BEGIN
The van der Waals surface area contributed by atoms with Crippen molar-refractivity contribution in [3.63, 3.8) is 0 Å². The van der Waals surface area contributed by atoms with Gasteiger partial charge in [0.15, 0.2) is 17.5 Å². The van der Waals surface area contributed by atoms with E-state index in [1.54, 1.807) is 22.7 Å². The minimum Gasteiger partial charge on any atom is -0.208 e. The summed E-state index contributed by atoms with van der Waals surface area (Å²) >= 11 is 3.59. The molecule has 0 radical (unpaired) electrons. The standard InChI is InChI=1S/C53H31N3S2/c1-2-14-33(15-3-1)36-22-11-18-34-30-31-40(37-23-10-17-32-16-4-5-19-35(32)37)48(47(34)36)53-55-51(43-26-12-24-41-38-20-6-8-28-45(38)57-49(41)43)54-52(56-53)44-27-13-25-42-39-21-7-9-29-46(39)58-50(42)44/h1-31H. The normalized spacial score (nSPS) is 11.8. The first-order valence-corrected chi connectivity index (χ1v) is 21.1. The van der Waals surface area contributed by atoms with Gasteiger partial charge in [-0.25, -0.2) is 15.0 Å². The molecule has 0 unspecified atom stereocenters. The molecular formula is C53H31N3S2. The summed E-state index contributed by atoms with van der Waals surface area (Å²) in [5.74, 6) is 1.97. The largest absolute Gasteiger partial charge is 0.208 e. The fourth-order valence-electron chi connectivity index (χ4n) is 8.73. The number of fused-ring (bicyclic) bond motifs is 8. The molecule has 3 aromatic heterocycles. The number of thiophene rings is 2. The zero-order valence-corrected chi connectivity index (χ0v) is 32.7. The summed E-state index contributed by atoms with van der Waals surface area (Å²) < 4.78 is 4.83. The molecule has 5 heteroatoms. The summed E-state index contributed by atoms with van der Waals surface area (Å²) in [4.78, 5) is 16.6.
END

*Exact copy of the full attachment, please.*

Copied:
The van der Waals surface area contributed by atoms with Crippen molar-refractivity contribution in [3.63, 3.8) is 0 Å². The van der Waals surface area contributed by atoms with Gasteiger partial charge in [0.15, 0.2) is 17.5 Å². The van der Waals surface area contributed by atoms with E-state index in [1.54, 1.807) is 22.7 Å². The minimum Gasteiger partial charge on any atom is -0.208 e. The summed E-state index contributed by atoms with van der Waals surface area (Å²) >= 11 is 3.59. The molecule has 0 radical (unpaired) electrons. The standard InChI is InChI=1S/C53H31N3S2/c1-2-14-33(15-3-1)36-22-11-18-34-30-31-40(37-23-10-17-32-16-4-5-19-35(32)37)48(47(34)36)53-55-51(43-26-12-24-41-38-20-6-8-28-45(38)57-49(41)43)54-52(56-53)44-27-13-25-42-39-21-7-9-29-46(39)58-50(42)44/h1-31H. The normalized spacial score (nSPS) is 11.8. The first-order valence-corrected chi connectivity index (χ1v) is 21.1. The van der Waals surface area contributed by atoms with Gasteiger partial charge in [-0.25, -0.2) is 15.0 Å². The molecule has 0 unspecified atom stereocenters. The molecular formula is C53H31N3S2. The summed E-state index contributed by atoms with van der Waals surface area (Å²) in [5.74, 6) is 1.97. The largest absolute Gasteiger partial charge is 0.208 e. The fourth-order valence-electron chi connectivity index (χ4n) is 8.73. The number of fused-ring (bicyclic) bond motifs is 8. The molecule has 3 aromatic heterocycles. The number of thiophene rings is 2. The zero-order valence-corrected chi connectivity index (χ0v) is 32.7. The summed E-state index contributed by atoms with van der Waals surface area (Å²) < 4.78 is 4.83. The molecule has 5 heteroatoms. The summed E-state index contributed by atoms with van der Waals surface area (Å²) in [4.78, 5) is 16.6.